Figure 2
figure 2

Computing moving medians for many window sizes. Description of our moving medians algorithm and data structures used. The figure illustrates a computation with input sequence size N = 7, and window sizes S = 3, 5, 7. (A) Rank data structure: used to store the input sequence. The Rank data structure gives access to the input sequence in its original and ranked order. It also allows fetching elements according to their rank. (B) Marker data structure: helps navigation through the sliding windows while keeping track of the median (or any other desired order-statistics). The Marker data structure is a Boolean array used to keep track of the elements that are inside a sliding window by means of crossing out the elements that are outside it. It also has a pointer that keeps track of the ith remaining element. This pointer is used to track the median. The Marker structure assumes the sequence is in ranked order. For example, if a sliding window of size 3 of a sequence of size 7 contains elements ranked 5, 1, and 6, the corresponding Marker structure has elements ranked 2, 3, 4, and 7 crossed out, and its median pointer points to element ranked 5. (C) Moving median algorithm for window size S. Our algorithm computes the moving medians for window sizes S = Smin, Smin+dS,..., Smin+n·dS, starting at S = S min . When the last sliding window of size S is reached, the algorithm proceeds to the next window size (S+dS) by inserting the elements that are in the first sliding window of size S+dS and crossing out the elements that were in the last sliding window of size S and setting the new position for the median pointer (which is element mm(S+dS) = (S+dS+1)/2). The algorithm stops after computing the medians for the largest window size.

Additional Figure A1 (Additional file 2) shows a graph comparing our moving medians algorithm with the commonly used Hardle and Steiger's algorithm [22]. While the execution time of their algorithm increases with window size (for a fixed sequence size), the execution time of our algorithm decreases with window size (Figure A1, upper panel). Because SigWin-detector needs to compute moving medians for many window sizes, our algorithm has a clear advantage over Hardle and Steiger's algorithm. In Figure A1, the break-even point of the cumulative computation is for S max around 400. The efficiency of our method can be further improved by using a mixed algorithm that uses Hardle and Steiger's algorithm for small window sizes and our algorithm for large window sizes, or by employing a divide-and-conquer approach. For example, a two-phase algorithm would start by dividing the input sequence into chunks of size 2M, with M ≥ 2S max , and applying the original algorithm to each chunk separately. Similarly, the second phase computes the medians for the missing sliding windows by dividing the sequence into chunks of the same size, but now using an offset M. This two-phase algorithm is also suitable for parallelization.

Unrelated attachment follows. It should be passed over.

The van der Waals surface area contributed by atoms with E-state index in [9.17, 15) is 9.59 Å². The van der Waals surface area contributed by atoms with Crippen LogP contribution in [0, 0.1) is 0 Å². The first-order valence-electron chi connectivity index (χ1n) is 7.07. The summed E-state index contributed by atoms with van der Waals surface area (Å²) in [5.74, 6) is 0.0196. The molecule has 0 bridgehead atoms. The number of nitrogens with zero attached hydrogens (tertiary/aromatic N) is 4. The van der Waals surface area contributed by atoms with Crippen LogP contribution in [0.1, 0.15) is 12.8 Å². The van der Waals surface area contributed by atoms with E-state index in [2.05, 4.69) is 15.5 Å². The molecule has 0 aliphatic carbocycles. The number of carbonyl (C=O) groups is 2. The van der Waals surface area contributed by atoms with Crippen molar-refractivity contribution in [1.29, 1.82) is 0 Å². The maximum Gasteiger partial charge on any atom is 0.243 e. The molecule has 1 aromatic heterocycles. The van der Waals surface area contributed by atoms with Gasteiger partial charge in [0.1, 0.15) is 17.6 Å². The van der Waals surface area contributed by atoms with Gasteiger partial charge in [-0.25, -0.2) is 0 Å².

Designing a Grid-enabled generic workflow

To broaden the applicability of the mmFDR procedure, we implemented SigWin-detector using an e-Science approach by implementing a general, reusable, and adaptable tool with access to Grid resources using the WS-VLAM workflow management system[20, 21].

First we split the procedure into a collection of workflow components (called modules), each module performing a specific task that may be fine-tuned using parameters. The modules exchange data with each other by means of input and output ports. We then can choose the appropriate modules and compose a workflow suited to our specific needs [16]. Figure 3 describes a basic workflow configuration of SigWin-detector.

Figure 3
figure 3

SigWin-Detector basic workflow using the WS-VLAM workflow composer. Upper: A snapshot of the workflow. Lower: Short description of the functionality of each module, port connections, and output ports. The ports are named by an abbreviation of the module name followed by 'i' or 'o' (input or output respectively) and the port number. Input ports are colored in blue and output ports in red. The ports are numbered in the same order they appear in the workflow.

The SigWin-detector Config-Basic1 workflow was tested on a Grid computer cluster composed of geographically distributed computational nodes: Distributed ASCI Supercomputer 3 (DAS-3, [23]). Additional Figure A2 (Additional file 2) presents wall clock execution times of the SigWin-detector Config-Basic1 workflow (Figure 3) for input sequences of various sizes.

The basic workflow can be altered by substituting, deleting, or adding modules. For example, we can extend the workflow to get the input sequence from a remote uniform resource identifier (URI)and then put the resulting SigWin-map back into it. We can modify the workflow to generate one SigWin-map per logical subsequence of the input sequence, instead of a single SigWin-map for the complete sequence [16]. We can also expand our workflow by computing significant windows for high median values (e.g., RIDGEs) and significant windows for low median values (e.g., anti-RIDGEs) simultaneously. The SigWin-detector workflow itself can be made into a "composite module" for more complex workflows. Furthermore, interconnection of WS-VLAM with the TAVERNA workbench [19] will permit the use of the existing TAVERNA components in connection with SigWin-detector. At the moment, Grid authentication prevents WS-VLAM workflows being used outside the Grid without the extra step of Grid certification. However, we are working on a Taverna workflow that encapsulates the SigWin detector, to be made available through the myExperiment webpage [24].